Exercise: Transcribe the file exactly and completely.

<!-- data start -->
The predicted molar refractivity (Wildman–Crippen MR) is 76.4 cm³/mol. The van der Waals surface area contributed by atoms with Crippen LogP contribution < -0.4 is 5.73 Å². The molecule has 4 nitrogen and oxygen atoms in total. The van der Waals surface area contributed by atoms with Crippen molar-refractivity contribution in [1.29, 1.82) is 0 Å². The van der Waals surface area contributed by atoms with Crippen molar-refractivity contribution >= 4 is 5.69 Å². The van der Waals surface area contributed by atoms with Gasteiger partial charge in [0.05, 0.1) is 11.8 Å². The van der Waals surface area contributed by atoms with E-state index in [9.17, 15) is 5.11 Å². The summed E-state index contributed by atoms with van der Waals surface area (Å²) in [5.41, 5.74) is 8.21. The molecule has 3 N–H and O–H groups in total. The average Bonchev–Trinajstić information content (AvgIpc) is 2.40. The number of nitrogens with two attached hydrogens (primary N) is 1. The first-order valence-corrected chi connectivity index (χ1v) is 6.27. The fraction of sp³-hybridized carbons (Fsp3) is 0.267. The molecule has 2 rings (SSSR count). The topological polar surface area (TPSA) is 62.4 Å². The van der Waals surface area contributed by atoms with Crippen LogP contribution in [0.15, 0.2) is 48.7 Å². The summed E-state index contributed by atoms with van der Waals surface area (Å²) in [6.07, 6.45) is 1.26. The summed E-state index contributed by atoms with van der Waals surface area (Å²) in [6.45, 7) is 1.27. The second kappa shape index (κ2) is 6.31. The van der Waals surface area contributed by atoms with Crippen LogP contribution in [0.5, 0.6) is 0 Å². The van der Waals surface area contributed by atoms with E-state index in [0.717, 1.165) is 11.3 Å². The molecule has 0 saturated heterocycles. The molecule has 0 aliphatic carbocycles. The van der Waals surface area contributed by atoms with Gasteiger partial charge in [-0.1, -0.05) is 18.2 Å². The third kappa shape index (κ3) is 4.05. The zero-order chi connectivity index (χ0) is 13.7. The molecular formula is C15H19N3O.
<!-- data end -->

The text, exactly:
The predicted molar refractivity (Wildman–Crippen MR) is 76.4 cm³/mol. The van der Waals surface area contributed by atoms with Crippen LogP contribution < -0.4 is 5.73 Å². The molecule has 4 nitrogen and oxygen atoms in total. The van der Waals surface area contributed by atoms with Crippen molar-refractivity contribution in [1.29, 1.82) is 0 Å². The van der Waals surface area contributed by atoms with Crippen molar-refractivity contribution >= 4 is 5.69 Å². The van der Waals surface area contributed by atoms with Gasteiger partial charge in [0.05, 0.1) is 11.8 Å². The van der Waals surface area contributed by atoms with E-state index in [9.17, 15) is 5.11 Å². The summed E-state index contributed by atoms with van der Waals surface area (Å²) in [5.41, 5.74) is 8.21. The molecule has 3 N–H and O–H groups in total. The average Bonchev–Trinajstić information content (AvgIpc) is 2.40. The number of nitrogens with two attached hydrogens (primary N) is 1. The first-order valence-corrected chi connectivity index (χ1v) is 6.27. The fraction of sp³-hybridized carbons (Fsp3) is 0.267. The molecule has 2 rings (SSSR count). The topological polar surface area (TPSA) is 62.4 Å². The van der Waals surface area contributed by atoms with Crippen LogP contribution in [0.15, 0.2) is 48.7 Å². The summed E-state index contributed by atoms with van der Waals surface area (Å²) in [6.07, 6.45) is 1.26. The summed E-state index contributed by atoms with van der Waals surface area (Å²) in [6.45, 7) is 1.27. The second kappa shape index (κ2) is 6.31. The van der Waals surface area contributed by atoms with Crippen LogP contribution in [0.5, 0.6) is 0 Å². The van der Waals surface area contributed by atoms with E-state index in [0.717, 1.165) is 11.3 Å². The molecule has 0 saturated heterocycles. The molecule has 0 aliphatic carbocycles. The van der Waals surface area contributed by atoms with Gasteiger partial charge in [-0.1, -0.05) is 18.2 Å². The third kappa shape index (κ3) is 4.05. The zero-order chi connectivity index (χ0) is 13.7. The molecular formula is C15H19N3O.